This tiny little Zebra Midge Fly Fishing Fly works great. | Jeffrey Walters/Kern Valley Sun
In the morning, you can see the surface activity on Lake Isabella, where fish are actively feeding. It looks like there are raindrops, but that is just the fish sipping the bugs off the surface. Most of these bugs are those little black midges that look like mosquitoes but aren’t. Fish of all sizes eat these by the millions daily simply by sucking them in.
Now you only see a portion of the feeding frenzy because most of it occurs beneath the surface. The midge larva wiggle and squirm their way to the top so they can shed their skin and fly away to simply mate, lay eggs and die in about three to five days. This is called “a hatch” because the larva is emerging and shedding their skins to molt into adults, and it takes mere seconds to do so. So, the fish have to respond quickly, and they do. With fly fishing, this is called “matching the hatch” because you are using a similar fly that resembles the bugs the fish are eating.
Bass normally won’t engage in this feeding frenzy; they are there to prey upon the little fish that are eating all the bugs like bluegills, minnows and trout. When targeting bass during this time, you want to use a topwater style like a buzz bait, jerk bait, or other floating topwater lure – moving it across the open areas where the little fish are feeding. Just be prepared for some explosive topwater action as America’s favorite fish smashes that lure like a great white shark hits a seal.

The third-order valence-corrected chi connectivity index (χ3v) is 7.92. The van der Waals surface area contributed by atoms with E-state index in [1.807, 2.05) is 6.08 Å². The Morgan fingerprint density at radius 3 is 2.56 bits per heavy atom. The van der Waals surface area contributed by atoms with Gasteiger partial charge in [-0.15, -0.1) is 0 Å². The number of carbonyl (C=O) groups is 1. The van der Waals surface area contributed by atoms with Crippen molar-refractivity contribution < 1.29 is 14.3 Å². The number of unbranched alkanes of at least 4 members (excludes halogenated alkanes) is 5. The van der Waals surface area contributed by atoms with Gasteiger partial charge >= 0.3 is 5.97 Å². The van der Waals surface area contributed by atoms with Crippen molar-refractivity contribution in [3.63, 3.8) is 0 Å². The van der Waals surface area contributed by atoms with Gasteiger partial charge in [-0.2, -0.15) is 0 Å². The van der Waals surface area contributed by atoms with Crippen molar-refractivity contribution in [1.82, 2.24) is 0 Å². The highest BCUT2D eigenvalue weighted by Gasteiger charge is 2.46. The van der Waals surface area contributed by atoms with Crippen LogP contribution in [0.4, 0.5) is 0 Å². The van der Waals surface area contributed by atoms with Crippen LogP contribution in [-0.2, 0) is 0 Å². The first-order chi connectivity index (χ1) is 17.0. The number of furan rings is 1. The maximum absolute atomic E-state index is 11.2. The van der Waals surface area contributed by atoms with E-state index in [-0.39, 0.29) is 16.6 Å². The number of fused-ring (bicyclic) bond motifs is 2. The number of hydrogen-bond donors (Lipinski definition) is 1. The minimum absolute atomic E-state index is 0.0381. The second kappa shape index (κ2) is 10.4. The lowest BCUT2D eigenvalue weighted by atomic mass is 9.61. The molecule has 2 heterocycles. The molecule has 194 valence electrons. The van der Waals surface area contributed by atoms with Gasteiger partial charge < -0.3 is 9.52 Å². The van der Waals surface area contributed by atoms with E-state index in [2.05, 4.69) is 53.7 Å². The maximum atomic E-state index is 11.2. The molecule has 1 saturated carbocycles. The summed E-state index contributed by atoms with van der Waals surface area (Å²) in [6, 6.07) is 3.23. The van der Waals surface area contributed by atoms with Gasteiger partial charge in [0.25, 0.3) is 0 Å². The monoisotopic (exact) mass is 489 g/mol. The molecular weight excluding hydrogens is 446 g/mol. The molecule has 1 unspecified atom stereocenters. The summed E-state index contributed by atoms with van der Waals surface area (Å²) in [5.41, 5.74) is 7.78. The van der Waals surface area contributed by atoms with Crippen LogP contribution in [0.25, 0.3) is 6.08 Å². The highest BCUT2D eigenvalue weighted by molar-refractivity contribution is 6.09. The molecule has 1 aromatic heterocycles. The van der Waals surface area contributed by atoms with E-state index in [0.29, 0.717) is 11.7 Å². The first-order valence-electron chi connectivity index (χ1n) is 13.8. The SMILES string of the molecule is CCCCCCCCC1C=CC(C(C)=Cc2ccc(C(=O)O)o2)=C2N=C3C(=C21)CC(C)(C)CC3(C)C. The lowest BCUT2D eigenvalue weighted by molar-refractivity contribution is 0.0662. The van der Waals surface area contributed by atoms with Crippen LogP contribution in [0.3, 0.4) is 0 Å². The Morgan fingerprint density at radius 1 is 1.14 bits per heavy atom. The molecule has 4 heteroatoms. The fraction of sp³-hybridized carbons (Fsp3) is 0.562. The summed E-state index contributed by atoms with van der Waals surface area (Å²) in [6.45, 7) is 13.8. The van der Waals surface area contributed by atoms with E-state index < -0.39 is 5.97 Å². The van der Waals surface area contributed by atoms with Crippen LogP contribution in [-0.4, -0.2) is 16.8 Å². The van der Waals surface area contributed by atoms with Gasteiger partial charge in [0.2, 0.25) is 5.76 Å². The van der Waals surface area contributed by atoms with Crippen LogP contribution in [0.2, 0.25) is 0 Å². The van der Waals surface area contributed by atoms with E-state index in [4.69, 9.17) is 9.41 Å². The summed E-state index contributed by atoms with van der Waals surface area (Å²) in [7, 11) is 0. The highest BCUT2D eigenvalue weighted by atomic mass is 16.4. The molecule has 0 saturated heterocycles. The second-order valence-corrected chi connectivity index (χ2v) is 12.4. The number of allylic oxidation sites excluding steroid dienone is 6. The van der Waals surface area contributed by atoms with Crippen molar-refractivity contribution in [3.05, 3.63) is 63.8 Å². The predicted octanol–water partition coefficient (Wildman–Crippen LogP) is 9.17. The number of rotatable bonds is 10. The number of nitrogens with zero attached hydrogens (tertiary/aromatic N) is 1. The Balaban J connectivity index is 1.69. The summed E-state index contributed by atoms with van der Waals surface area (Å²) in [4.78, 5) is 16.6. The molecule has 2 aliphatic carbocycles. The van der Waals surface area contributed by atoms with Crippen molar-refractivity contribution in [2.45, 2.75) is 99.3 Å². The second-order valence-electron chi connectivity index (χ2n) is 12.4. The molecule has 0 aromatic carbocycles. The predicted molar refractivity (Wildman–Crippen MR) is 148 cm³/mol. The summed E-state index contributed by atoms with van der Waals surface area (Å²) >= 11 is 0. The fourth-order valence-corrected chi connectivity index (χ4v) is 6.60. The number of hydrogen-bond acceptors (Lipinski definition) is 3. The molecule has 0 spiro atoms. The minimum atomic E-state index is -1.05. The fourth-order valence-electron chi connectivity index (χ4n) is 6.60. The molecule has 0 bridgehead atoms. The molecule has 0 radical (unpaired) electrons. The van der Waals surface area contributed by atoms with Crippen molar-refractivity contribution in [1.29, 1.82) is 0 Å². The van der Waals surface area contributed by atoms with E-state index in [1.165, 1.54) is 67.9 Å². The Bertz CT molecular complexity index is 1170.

Another favorite type of lure to use is a shallow diving lure that will keep it moving in the 4-5 feet in depth range as you reel it in. They simply float back up when you stop reeling them in and dive back down when cranked. This gives the bass something to look at besides the feeding baitfish on the lookout for danger. The style resembling bluegill, shad or plain white works very well in this situation. Casting out at a 45-degree angle lets you cover more targeted water.
For trout, the best method is fly fishing; however, you don’t have to use that method if you don’t know how. The “bubble and a fly” method works very well in this situation. These “clear water fillable bobbers” are used by anglers for many different types of fishing and can be found at any of the local stores that sell fishing tackle. The midges, however, will most likely be found only at our local fly shop in Kernville.
Summer mornings are the best time to fish on the lake for “matching the hatch” type of fishing. French Gulch Marina, or the influence of the creek, is a good area to fish. The fresh water moving into the lake is always a good spot early in the morning. The earlier, the better for this type of fishing.